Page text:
Here’s a wonderful way to ‘recycle’ leftover brasato or other pot roast—as a filling for stuffed pasta:
Prepare the filling by finely chopping the leftover roast in a food processor together with an egg or two, lots of grated parmesan cheese and, if you like, a few spoonfuls of the leftover sugo (gravy) from the roast. Season, if need be, with salt and pepper to taste. (A bit of nutmeg is also nice.) Make sure the mixture is quite smooth and not too dry. If it is a bit too stiff, add another egg.
Meanwhile, you can make fresh pasta dough and cut it into rounds about 5 cm (3 in) in diameter—or do what I did tonight, and use some ‘Hong Kong style dumpling wrappers’, ready-made round disks of ‘pasta’ (see Notes below). Brush them lightly with some water to help them stick together and then place a heaping teaspoon of the filling in the center of each disk, (see photo above).
Fold the pasta disk over and then seal the round edge by pressing down firmly with your fingers, starting at the center and working your way to each end with both hands. (This helps avoid the filling oozing out.) (See photo at left.) Proceed until you have used up your ingredients.
You can cook your mezzelune right away, or let them dry a bit before using. If, however, they are to wait for more than a half hour or so, cover them with a towel to prevent them from drying out too much.
Bring abundant well salted water to a soft boil, then add your mezzelune (being careful not to mangle them!) to the boiling water. Adjust the heat so that they boil gently. Do not allow the water to come to rolling boil or they may break apart. Cook for only 2-4 minutes, depending on how long they have been waiting around.
When the mezzelune are done, scoop them out of the water with a large slotted spoon. You can dress them in a number of ways. Here are three possibilities:
Al burro e salvia: Perhaps the most common (and, to my mind, the best) way is to melt a good amount of butter (say 50g/2 oz per serving) in a skillet with some sage, allowing the sage to ‘simmer’ in the butter but not allowing the butter to color at all. Then add your mezzelune to the skillet, along with a bit of the pasta water and a bit of grated parmesan cheese. Toss together over medium heat very quickly and serve with additional parmesan on top.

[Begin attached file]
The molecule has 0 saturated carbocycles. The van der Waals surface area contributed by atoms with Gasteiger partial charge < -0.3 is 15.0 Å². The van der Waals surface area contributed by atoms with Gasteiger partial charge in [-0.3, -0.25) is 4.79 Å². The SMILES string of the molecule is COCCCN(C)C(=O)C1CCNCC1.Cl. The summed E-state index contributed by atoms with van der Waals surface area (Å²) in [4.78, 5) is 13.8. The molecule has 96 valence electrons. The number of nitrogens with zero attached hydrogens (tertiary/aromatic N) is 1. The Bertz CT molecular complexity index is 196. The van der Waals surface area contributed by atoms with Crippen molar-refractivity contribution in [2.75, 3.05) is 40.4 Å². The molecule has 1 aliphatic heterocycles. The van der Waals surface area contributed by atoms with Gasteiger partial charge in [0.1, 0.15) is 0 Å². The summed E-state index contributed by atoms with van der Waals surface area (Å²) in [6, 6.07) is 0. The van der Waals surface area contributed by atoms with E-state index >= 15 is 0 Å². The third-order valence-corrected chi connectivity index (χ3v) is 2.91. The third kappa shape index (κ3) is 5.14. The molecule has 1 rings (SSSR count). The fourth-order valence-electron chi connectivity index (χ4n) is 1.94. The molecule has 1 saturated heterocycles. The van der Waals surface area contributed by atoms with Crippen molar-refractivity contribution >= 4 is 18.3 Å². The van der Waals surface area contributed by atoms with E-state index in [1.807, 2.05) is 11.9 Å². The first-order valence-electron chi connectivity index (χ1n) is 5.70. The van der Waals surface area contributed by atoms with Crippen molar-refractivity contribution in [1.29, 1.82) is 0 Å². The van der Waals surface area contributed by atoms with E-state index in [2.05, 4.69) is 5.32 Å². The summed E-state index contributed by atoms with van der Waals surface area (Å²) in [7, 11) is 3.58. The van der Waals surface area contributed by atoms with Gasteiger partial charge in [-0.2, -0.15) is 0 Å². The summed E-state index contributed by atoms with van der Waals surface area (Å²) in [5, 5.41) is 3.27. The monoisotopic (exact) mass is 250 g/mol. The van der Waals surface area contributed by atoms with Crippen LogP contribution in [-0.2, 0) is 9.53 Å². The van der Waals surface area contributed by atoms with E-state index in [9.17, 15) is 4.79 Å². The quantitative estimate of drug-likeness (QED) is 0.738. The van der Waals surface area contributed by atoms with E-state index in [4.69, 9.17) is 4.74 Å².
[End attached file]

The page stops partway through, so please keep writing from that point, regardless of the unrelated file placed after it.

Al sugo d’arrosto: If you have any gravy left over from the brasato, you can re-heat a bit of it in a skillet and toss the mezzelune in it. Serve with some grated parmesan on the side for those who want some.
Al sugo di pomodoro: You can also dress the mezzelune with a very simple sugo di pomodoro, known in the English-speaking world as a ‘marinara sauce’.
These mezzelune are also very nice served in brodo, in homemade broth.
Mezzeluna al sugo d’arrosto
NOTES: Those round Hong Kong style dumpling wrappers were quite a discovery! I found them at H Mart, a Korean-owned Asian supermarket with branches all over the US and South Korea. (Besides these useful wrappers, they have excellent meats, fish and produce at very reasonable prices.) Another well known ‘short cut’ for making stuffed pasta is to use wonton wrappers, but I generally find these to be just a bit too fine for Italian pasta dishes; they tend to get overwhelmed by the stuffing and/or sauce (though I have used eggroll wrappers to make cannelloni with very satisfactory results). These dumpling wrappers, on the other hand, while still a bit too ‘translucent’ when cooked, are a nice golden yellow and a bit thicker, and have a rather firmer texture—in short, they look and react to cooking much more like real fresh egg pasta. (The looks are, however, partially deceiving: their yellow color actually comes from using Yellow Dyes #3 and 5…)
In Piemonte, where this dish originates, the usual pasta to be stuffed with this brasato filling is actually agnolotti (aka ravioli) a kind of square pasta. But since I had round pasta on hand, I used made them into another common stuffed pasta shape, the mezzaluna, or ‘half moon’, made by folding the pasta disk in half as described above. You can also make round ravioli by placing one disk on top of another—with the filling in between them, of course.